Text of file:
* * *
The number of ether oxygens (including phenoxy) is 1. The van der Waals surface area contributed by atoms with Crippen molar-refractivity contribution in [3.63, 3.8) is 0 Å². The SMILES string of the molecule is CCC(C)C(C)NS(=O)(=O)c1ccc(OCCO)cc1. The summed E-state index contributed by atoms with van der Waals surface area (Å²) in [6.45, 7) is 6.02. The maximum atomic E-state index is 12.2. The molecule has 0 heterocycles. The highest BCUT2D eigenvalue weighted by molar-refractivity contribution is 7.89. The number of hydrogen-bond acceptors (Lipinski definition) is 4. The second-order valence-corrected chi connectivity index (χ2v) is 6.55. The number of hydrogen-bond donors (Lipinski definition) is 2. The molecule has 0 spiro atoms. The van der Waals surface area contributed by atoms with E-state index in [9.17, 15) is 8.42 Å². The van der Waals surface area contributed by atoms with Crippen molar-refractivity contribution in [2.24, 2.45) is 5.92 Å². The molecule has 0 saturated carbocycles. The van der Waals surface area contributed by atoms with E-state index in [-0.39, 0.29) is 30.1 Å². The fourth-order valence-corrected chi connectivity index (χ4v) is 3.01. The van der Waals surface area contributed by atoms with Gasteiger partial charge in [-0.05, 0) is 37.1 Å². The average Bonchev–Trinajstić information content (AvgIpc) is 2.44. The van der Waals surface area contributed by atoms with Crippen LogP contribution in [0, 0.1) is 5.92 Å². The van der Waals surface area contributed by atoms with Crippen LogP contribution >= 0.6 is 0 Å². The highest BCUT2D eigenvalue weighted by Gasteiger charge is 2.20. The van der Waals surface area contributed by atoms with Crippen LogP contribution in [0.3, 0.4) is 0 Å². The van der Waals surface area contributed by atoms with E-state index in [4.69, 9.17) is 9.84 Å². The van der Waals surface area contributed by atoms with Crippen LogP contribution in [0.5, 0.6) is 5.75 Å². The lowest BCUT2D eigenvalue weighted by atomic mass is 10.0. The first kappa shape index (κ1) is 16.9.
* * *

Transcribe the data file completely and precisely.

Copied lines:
The number of ether oxygens (including phenoxy) is 1. The van der Waals surface area contributed by atoms with Crippen molar-refractivity contribution in [3.63, 3.8) is 0 Å². The SMILES string of the molecule is CCC(C)C(C)NS(=O)(=O)c1ccc(OCCO)cc1. The summed E-state index contributed by atoms with van der Waals surface area (Å²) in [6.45, 7) is 6.02. The maximum atomic E-state index is 12.2. The molecule has 0 heterocycles. The highest BCUT2D eigenvalue weighted by molar-refractivity contribution is 7.89. The number of hydrogen-bond acceptors (Lipinski definition) is 4. The second-order valence-corrected chi connectivity index (χ2v) is 6.55. The number of hydrogen-bond donors (Lipinski definition) is 2. The molecule has 0 spiro atoms. The van der Waals surface area contributed by atoms with E-state index in [9.17, 15) is 8.42 Å². The van der Waals surface area contributed by atoms with Crippen molar-refractivity contribution in [2.24, 2.45) is 5.92 Å². The molecule has 0 saturated carbocycles. The van der Waals surface area contributed by atoms with E-state index in [-0.39, 0.29) is 30.1 Å². The fourth-order valence-corrected chi connectivity index (χ4v) is 3.01. The van der Waals surface area contributed by atoms with Gasteiger partial charge in [-0.05, 0) is 37.1 Å². The average Bonchev–Trinajstić information content (AvgIpc) is 2.44. The van der Waals surface area contributed by atoms with Crippen LogP contribution in [0, 0.1) is 5.92 Å². The van der Waals surface area contributed by atoms with Crippen LogP contribution >= 0.6 is 0 Å². The highest BCUT2D eigenvalue weighted by Gasteiger charge is 2.20. The van der Waals surface area contributed by atoms with Crippen LogP contribution in [0.3, 0.4) is 0 Å². The van der Waals surface area contributed by atoms with E-state index in [4.69, 9.17) is 9.84 Å². The van der Waals surface area contributed by atoms with Crippen LogP contribution in [0.5, 0.6) is 5.75 Å². The lowest BCUT2D eigenvalue weighted by atomic mass is 10.0. The first kappa shape index (κ1) is 16.9.